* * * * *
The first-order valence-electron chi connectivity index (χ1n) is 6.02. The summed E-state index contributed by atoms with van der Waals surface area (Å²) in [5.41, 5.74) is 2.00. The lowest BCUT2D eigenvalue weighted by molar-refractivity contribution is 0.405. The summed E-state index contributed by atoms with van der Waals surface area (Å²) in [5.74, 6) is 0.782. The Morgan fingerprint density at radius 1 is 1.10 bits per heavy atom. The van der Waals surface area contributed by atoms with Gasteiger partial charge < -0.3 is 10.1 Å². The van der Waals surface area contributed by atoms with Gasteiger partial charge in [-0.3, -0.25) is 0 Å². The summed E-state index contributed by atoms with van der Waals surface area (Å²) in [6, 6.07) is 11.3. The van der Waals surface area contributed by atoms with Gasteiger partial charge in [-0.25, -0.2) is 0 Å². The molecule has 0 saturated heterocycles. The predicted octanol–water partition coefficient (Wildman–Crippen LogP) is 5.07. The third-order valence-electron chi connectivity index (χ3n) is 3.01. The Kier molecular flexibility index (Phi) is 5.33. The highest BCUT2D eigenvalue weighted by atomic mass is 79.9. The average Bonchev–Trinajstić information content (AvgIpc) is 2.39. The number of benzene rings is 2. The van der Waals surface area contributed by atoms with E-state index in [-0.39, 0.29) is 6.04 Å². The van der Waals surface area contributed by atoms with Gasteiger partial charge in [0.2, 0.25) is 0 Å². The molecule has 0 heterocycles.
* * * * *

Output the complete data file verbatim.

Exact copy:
The first-order valence-electron chi connectivity index (χ1n) is 6.02. The summed E-state index contributed by atoms with van der Waals surface area (Å²) in [5.41, 5.74) is 2.00. The lowest BCUT2D eigenvalue weighted by molar-refractivity contribution is 0.405. The summed E-state index contributed by atoms with van der Waals surface area (Å²) in [5.74, 6) is 0.782. The Morgan fingerprint density at radius 1 is 1.10 bits per heavy atom. The van der Waals surface area contributed by atoms with Gasteiger partial charge < -0.3 is 10.1 Å². The van der Waals surface area contributed by atoms with Gasteiger partial charge in [-0.3, -0.25) is 0 Å². The summed E-state index contributed by atoms with van der Waals surface area (Å²) in [6, 6.07) is 11.3. The van der Waals surface area contributed by atoms with Gasteiger partial charge in [-0.25, -0.2) is 0 Å². The molecule has 0 saturated heterocycles. The predicted octanol–water partition coefficient (Wildman–Crippen LogP) is 5.07. The third-order valence-electron chi connectivity index (χ3n) is 3.01. The Kier molecular flexibility index (Phi) is 5.33. The highest BCUT2D eigenvalue weighted by atomic mass is 79.9. The average Bonchev–Trinajstić information content (AvgIpc) is 2.39. The number of benzene rings is 2. The van der Waals surface area contributed by atoms with E-state index in [-0.39, 0.29) is 6.04 Å². The van der Waals surface area contributed by atoms with Gasteiger partial charge in [0.2, 0.25) is 0 Å². The molecule has 0 heterocycles.